In the past, most applications were housed on-premises and the WAN was a well-defined and predictable environment. This is no longer the case, as nowadays, the WAN is continually changing and both the applications and architecture that it supports are becoming increasingly challenging to maintain. With more and more applications transitioning to the cloud – public, private or SaaS – the cloud has become an essential element of enterprise architecture as many organisations embark on a digital transformation strategy. Today, 85% of IT leaders feel that they have a timeframe of just two years to adopt new technologies, or risk falling behind.
Consequently, IT now has to manage an increasing number of on-premises and cloud-based applications. The growing number of apps combined with the escalating demand for video and rich-media means that the public Internet is now often used along with MPLS to address enterprises’ rapidly increasing needs for bandwidth. This certainly has cost benefits. However, it can impact IT’s ability to have visibility or understanding of application performance. Changes to the WAN have a negative impact on app performance and businesses must find new approaches to tackle this and optimize app performance and reliability.
As a result, the WAN is evolving toward a hybrid mix that combines the performance of on-premises hardware with the agility and elasticity of cloud based network functions. As enterprises are becoming hybrid, the shape of the network itself is seeing significant changes. The underlying networks are getting more diverse in terms of performance and security.
Controlling the edge of the network
Business now takes place at the edge of the network perimeter – at the branch, at home, from remote locations or on the road. Availability and speed are the biggest priority and keeping business applications running in remote and branch office locations can address this. However, it’s important to note that in the new hybrid WAN, direct Internet access can actually put businesses’ sensitive data at risk from cyber-attacks. Whilst the cloud offers agility and cost-efficiency, the performance is often less than ideal for the end-user and is more difficult for IT to control and optimise. Enterprises can tackle this by looking for solutions which allow them to unify IT management from one central location, such as the data centre or the cloud, all the way to the edge. Regardless of where applications are hosted, IT must be able to ensure optimal performance and secure availability.
Agility and application performance are key WAN requirements
In today’s increasingly digital world, application performance is at the heart of business productivity. Applications can help facilitate business functions, ranging from manufacturing, to processing sales. They also help us communicate and collaborate. However, as we rely on applications more and more, this means that the end-user has high expectations around performance levels.
IT must be able to make these applications available to users and respond to business needs as quickly as possible. Whether this requires setting up a new branch office or making a new SaaS application available to employees, agility is key. IT must be able to deploy sites, rollout applications and handle change management, all whilst ensuring that application performance runs seamlessly.
Tackling application complexity with operational development
Applications are now becoming richer and more complex as the majority become encrypted. Delivered from the data centre, the cloud and the edge, users are accessing them from everywhere. The edge is fast becoming the centre of communication for enterprise and IT must now consider solutions that automate application delivery over the WAN and facilitate intelligence, performance and security requirements as well as abstracting communication resources. This requires automated systems and orchestration which can support these abstractions and align IT with the wider business needs.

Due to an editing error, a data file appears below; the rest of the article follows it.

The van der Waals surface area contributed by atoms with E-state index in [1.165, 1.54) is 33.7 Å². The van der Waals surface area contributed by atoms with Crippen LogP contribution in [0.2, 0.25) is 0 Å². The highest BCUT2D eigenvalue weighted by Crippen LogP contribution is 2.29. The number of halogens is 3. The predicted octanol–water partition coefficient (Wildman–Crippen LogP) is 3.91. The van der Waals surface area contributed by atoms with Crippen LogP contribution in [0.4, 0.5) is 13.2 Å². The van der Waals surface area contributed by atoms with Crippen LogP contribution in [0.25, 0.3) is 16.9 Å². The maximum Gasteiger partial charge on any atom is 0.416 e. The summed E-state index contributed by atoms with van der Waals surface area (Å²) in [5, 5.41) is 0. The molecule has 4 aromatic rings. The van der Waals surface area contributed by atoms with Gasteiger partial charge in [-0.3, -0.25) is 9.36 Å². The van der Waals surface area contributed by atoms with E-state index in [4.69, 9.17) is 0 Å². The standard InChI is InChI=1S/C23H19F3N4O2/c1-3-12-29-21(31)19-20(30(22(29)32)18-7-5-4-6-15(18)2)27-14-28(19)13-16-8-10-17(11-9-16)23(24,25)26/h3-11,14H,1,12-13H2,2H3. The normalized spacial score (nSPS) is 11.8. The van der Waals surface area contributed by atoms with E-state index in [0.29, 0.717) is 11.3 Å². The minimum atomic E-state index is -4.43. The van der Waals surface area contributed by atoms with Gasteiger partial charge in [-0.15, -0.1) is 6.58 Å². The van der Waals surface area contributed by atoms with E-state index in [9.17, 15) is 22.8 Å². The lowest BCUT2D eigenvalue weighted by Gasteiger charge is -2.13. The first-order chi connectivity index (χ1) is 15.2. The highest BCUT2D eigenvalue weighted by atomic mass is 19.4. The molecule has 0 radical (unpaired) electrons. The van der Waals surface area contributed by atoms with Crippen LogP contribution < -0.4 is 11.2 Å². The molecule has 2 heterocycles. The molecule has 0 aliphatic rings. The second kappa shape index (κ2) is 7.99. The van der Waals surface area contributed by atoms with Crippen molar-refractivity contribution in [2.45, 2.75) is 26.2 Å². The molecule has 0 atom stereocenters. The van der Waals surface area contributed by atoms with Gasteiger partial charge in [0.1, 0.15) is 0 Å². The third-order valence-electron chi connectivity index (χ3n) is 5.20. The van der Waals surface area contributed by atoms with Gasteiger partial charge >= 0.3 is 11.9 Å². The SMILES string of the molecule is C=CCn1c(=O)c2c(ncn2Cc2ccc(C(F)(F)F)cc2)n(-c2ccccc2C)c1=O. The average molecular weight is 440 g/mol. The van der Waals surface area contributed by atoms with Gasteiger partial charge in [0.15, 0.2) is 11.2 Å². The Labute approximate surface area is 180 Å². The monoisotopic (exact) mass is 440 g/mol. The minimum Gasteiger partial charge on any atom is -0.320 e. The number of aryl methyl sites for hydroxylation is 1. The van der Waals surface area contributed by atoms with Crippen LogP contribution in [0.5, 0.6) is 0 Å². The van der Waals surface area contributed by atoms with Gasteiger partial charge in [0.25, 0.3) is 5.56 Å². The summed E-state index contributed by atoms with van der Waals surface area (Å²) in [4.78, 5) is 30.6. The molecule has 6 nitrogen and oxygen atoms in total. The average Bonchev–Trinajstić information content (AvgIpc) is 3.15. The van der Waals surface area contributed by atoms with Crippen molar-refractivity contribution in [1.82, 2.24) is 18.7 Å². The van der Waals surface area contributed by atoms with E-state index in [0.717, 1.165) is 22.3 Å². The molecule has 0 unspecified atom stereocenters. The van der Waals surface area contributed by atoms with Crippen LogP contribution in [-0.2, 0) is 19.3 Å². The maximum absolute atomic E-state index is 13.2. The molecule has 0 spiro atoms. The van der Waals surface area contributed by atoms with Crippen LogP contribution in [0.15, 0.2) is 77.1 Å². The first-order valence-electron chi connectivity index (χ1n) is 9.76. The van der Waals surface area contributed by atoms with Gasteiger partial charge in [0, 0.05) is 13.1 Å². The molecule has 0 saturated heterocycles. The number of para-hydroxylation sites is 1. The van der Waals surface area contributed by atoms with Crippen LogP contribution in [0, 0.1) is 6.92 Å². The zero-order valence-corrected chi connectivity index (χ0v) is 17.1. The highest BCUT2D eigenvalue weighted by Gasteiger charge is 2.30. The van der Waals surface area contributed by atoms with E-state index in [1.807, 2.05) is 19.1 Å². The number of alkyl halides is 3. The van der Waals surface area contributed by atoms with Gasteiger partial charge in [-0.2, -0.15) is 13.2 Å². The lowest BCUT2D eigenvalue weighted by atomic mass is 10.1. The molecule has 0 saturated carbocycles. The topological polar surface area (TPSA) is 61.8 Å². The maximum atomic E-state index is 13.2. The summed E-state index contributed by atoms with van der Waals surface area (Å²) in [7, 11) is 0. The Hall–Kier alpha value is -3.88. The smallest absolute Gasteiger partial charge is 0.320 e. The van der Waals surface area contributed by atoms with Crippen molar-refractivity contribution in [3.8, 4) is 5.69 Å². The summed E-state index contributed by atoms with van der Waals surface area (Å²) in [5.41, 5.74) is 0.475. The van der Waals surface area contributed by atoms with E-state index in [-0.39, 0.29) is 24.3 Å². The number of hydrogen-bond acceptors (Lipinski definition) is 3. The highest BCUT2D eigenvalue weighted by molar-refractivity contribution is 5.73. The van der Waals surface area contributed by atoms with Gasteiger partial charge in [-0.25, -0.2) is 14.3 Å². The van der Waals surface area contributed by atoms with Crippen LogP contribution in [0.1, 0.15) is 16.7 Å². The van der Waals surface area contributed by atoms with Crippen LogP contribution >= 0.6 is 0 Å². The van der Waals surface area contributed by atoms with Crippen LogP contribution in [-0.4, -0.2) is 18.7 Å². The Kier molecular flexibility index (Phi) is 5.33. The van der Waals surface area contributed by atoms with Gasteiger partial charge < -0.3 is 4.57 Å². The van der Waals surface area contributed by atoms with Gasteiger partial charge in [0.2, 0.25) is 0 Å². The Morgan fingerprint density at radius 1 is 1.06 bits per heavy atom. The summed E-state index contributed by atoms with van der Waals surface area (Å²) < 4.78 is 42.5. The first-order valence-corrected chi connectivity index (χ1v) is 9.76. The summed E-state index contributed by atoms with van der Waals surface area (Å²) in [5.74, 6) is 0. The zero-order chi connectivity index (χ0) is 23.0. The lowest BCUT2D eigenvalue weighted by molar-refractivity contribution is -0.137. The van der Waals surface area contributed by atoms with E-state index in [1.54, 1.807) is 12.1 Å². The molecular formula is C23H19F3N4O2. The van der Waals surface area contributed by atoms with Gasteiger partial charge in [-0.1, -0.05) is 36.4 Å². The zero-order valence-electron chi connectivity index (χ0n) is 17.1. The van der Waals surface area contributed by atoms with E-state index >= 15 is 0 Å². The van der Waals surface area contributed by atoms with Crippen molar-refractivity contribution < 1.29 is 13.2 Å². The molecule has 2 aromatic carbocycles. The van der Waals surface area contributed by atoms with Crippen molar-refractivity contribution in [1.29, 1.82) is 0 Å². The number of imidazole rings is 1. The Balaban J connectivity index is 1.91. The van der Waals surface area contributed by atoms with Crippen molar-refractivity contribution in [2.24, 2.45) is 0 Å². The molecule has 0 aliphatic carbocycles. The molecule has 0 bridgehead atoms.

Maximise productivity by optimize application performance
Poor application performance can have significant negative impact on a business, affecting not only employee productivity, but also customer satisfaction. Today’s hybrid WAN has introduced new challenges. As bandwidth is now more cost-effective and readily available, the rapid adoption of SaaS and cloud applications means that it can be difficult for IT to keep up with who is using what apps. This in turn leads to poor visibility of end-user experience and an inability to manage infrastructure and application performance.
Encryption can hide application traffic and further obscure the distinction between applications. This means that IT now requires visibility beyond encryption to understand the specific applications accessed by various users. Once this is achieved, they can prioritise and direct application traffic. This can reduce the number of transactions across the WAN for faster application performance and less burden on communication lines.
Harnessing unification and simplification
In order to meet the changing agility requirements of the enterprise, IT will need solutions which will simplify operations across their hybrid network from the data centre or cloud to the LAN or across the hybrid WAN to users across multiple locations. Therefore, to uphold future agility requirements, it will become critical for enterprises to have the ability to abstract and virtualise communication resources between users and data, no matter where they are.
Whilst software-defined WAN (SD-WAN) solutions are being developed to satisfy these requirements, holistic solutions will unify control across networks, the cloud and mobile workers. SD-WAN, when coupled with WAN optimisation, will significantly improve performance and infrastructure efficiencies.